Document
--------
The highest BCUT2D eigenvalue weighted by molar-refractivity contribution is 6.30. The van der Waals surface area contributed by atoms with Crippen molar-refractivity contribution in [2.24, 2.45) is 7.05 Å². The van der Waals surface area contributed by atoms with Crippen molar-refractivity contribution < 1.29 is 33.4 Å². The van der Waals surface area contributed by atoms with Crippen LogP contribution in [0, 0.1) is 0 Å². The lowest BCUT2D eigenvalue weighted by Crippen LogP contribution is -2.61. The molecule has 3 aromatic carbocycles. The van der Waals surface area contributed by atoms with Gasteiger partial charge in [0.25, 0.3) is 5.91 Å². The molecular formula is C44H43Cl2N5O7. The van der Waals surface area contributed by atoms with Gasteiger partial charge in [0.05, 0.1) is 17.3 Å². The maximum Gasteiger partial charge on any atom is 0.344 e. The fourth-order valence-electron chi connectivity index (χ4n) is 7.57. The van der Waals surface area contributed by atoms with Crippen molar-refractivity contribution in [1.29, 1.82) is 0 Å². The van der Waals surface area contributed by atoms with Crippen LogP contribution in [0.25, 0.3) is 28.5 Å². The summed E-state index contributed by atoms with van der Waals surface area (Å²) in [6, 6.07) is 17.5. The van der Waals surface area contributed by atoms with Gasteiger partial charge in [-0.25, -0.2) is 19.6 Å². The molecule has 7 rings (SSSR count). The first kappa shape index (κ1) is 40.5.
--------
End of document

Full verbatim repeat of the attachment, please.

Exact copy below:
The highest BCUT2D eigenvalue weighted by molar-refractivity contribution is 6.30. The van der Waals surface area contributed by atoms with Crippen molar-refractivity contribution in [2.24, 2.45) is 7.05 Å². The van der Waals surface area contributed by atoms with Crippen molar-refractivity contribution < 1.29 is 33.4 Å². The van der Waals surface area contributed by atoms with Crippen LogP contribution in [0, 0.1) is 0 Å². The lowest BCUT2D eigenvalue weighted by Crippen LogP contribution is -2.61. The molecule has 3 aromatic carbocycles. The van der Waals surface area contributed by atoms with Gasteiger partial charge in [0.25, 0.3) is 5.91 Å². The molecular formula is C44H43Cl2N5O7. The van der Waals surface area contributed by atoms with Gasteiger partial charge in [0.05, 0.1) is 17.3 Å². The maximum Gasteiger partial charge on any atom is 0.344 e. The fourth-order valence-electron chi connectivity index (χ4n) is 7.57. The van der Waals surface area contributed by atoms with Crippen molar-refractivity contribution in [1.29, 1.82) is 0 Å². The van der Waals surface area contributed by atoms with Crippen LogP contribution in [0.25, 0.3) is 28.5 Å². The summed E-state index contributed by atoms with van der Waals surface area (Å²) in [6, 6.07) is 17.5. The van der Waals surface area contributed by atoms with Gasteiger partial charge in [-0.25, -0.2) is 19.6 Å². The molecule has 7 rings (SSSR count). The first kappa shape index (κ1) is 40.5.